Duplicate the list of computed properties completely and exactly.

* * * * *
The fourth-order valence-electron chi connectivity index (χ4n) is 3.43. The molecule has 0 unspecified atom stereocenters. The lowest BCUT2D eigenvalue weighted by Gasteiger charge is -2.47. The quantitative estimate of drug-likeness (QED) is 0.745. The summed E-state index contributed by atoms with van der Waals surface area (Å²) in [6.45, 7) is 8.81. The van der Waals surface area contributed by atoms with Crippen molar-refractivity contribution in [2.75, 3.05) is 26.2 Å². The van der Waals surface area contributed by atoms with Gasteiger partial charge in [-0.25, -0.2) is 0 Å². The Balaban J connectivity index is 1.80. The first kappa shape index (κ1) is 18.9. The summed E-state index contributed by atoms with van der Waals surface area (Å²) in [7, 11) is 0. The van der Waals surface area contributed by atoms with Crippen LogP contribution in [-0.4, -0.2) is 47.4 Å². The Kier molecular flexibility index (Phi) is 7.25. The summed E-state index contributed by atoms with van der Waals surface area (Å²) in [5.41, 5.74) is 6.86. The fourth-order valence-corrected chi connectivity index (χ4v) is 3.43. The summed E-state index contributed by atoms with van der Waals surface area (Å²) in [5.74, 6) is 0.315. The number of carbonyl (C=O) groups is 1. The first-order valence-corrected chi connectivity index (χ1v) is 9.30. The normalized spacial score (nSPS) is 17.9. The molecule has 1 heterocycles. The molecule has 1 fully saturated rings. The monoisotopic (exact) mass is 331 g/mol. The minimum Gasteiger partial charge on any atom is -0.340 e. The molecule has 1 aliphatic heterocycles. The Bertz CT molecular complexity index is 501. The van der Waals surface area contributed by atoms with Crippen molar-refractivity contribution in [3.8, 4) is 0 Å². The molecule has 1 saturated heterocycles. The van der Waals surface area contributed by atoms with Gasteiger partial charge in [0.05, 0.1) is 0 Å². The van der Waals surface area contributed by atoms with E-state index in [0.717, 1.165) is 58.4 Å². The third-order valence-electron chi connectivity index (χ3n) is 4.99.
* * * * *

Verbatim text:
The fourth-order valence-electron chi connectivity index (χ4n) is 3.43. The molecule has 0 unspecified atom stereocenters. The lowest BCUT2D eigenvalue weighted by Gasteiger charge is -2.47. The quantitative estimate of drug-likeness (QED) is 0.745. The summed E-state index contributed by atoms with van der Waals surface area (Å²) in [6.45, 7) is 8.81. The van der Waals surface area contributed by atoms with Crippen molar-refractivity contribution in [2.75, 3.05) is 26.2 Å². The van der Waals surface area contributed by atoms with Gasteiger partial charge in [-0.25, -0.2) is 0 Å². The Balaban J connectivity index is 1.80. The first kappa shape index (κ1) is 18.9. The summed E-state index contributed by atoms with van der Waals surface area (Å²) in [7, 11) is 0. The van der Waals surface area contributed by atoms with Crippen LogP contribution in [-0.4, -0.2) is 47.4 Å². The Kier molecular flexibility index (Phi) is 7.25. The summed E-state index contributed by atoms with van der Waals surface area (Å²) in [5.41, 5.74) is 6.86. The fourth-order valence-corrected chi connectivity index (χ4v) is 3.43. The summed E-state index contributed by atoms with van der Waals surface area (Å²) in [5.74, 6) is 0.315. The number of carbonyl (C=O) groups is 1. The first-order valence-corrected chi connectivity index (χ1v) is 9.30. The normalized spacial score (nSPS) is 17.9. The molecule has 1 heterocycles. The molecule has 1 fully saturated rings. The monoisotopic (exact) mass is 331 g/mol. The minimum Gasteiger partial charge on any atom is -0.340 e. The molecule has 1 aliphatic heterocycles. The Bertz CT molecular complexity index is 501. The van der Waals surface area contributed by atoms with Crippen molar-refractivity contribution in [3.8, 4) is 0 Å². The molecule has 1 saturated heterocycles. The van der Waals surface area contributed by atoms with Gasteiger partial charge in [0.05, 0.1) is 0 Å². The van der Waals surface area contributed by atoms with E-state index in [0.717, 1.165) is 58.4 Å². The third-order valence-electron chi connectivity index (χ3n) is 4.99.